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The Pastry Prohibition

Filed Under: Sexual Health at 9:22 am | By: Susan Coyle, Senior Editor
Chocolate Chip CupcakeIn the 1920s, the government outlawed alcohol. We became a dry nation . . . sort of. The ban gave rise to hundreds of speakeasies, secrets stores and backwoods moonshine. No one was drinking in public, but no one had stopped drinking either. And in between sips, the “alcohol-free” citizens were letting the government know they weren’t happy. Today we’re facing a similar outlaw, an outlaw on food. Over the past several years, schools, senior citizens and similar establishments have begun banning fats, sugars and empty calories.  The reaction? Well, it’s a little 1920s reminiscent.

When the prohibitions started, the public accepted them in good faith. No peanuts? Okay. Limited candy in the goody bags? Not a problem. No soda . . . Well, the parents were behind it. The kids, on the other hand, responded in speakeasy style, selling the sugary substances from their lockers, much to the horror of adults.  But when the food-police tried to take away cupcakes, the children got a powerful ally: their parents. Outraged mothers and fathers could not understand the removal of a classic birthday treat. They threatened lawsuits (which didn’t happen) and ranted through PTA meetings. How far was this going to go?  Apparently, as far as doughnuts. New York’s Putnam County banned doughnuts and similar donated baked goods in its senior centers. In response, seniors formed picket lines, complete with signs that proclaimed “They’re Carbs, Not Contraband.” The outraged elderly demanded the return of their sweets, disgusted with the restriction.  As of yet, the revolts have done nothing more than generate media and questions. Who is right? Are the bans good or bad?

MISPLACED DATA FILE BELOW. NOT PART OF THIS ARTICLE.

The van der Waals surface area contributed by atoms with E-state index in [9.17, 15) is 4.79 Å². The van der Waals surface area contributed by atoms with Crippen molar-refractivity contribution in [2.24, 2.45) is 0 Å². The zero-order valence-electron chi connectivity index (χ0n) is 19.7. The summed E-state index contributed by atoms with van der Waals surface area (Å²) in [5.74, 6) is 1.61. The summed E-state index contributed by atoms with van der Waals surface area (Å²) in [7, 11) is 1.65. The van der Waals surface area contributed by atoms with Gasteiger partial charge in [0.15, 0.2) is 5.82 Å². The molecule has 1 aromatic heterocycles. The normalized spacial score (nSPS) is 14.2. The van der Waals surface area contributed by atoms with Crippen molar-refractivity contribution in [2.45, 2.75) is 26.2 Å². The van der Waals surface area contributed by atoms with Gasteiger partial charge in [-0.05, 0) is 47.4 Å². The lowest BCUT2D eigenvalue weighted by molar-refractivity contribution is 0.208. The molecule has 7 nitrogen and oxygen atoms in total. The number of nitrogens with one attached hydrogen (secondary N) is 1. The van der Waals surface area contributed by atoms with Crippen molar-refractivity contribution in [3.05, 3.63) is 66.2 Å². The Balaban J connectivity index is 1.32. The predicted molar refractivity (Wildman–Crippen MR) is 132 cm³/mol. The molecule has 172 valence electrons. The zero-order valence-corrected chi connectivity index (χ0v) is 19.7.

The answers would depend on who you ask and probably which situation you’re examining. In the case of the seniors, there’s the matter of respect. They are, after all, adults. Shouldn’t we give them some say in what they eat? But, the case of the kids isn’t quite as clear cut. They’re children. They need some guidance. The problem is when is that guidance going too far? When is it no longer preventing obesity but rather creating detrimental food habits? By outlawing foods, are we drawing a line between good and bad foods, a line that is often found in eating disorders? Or are we, by simple deprivation, making the contraband all the more enticing? Are the kids now gorging every time a sweet is offered, because they don’t know when they next one will appear? All of this has to be considered in the removal of treats. We can’t make our children unhealthily obsessed with their bodies, restrictions and indulgences. We can’t blindly eliminate foods in the name of nutrition. If it’s going to be done, it has to be done properly. It’s up to us – it’s up to the banners to figure out how.

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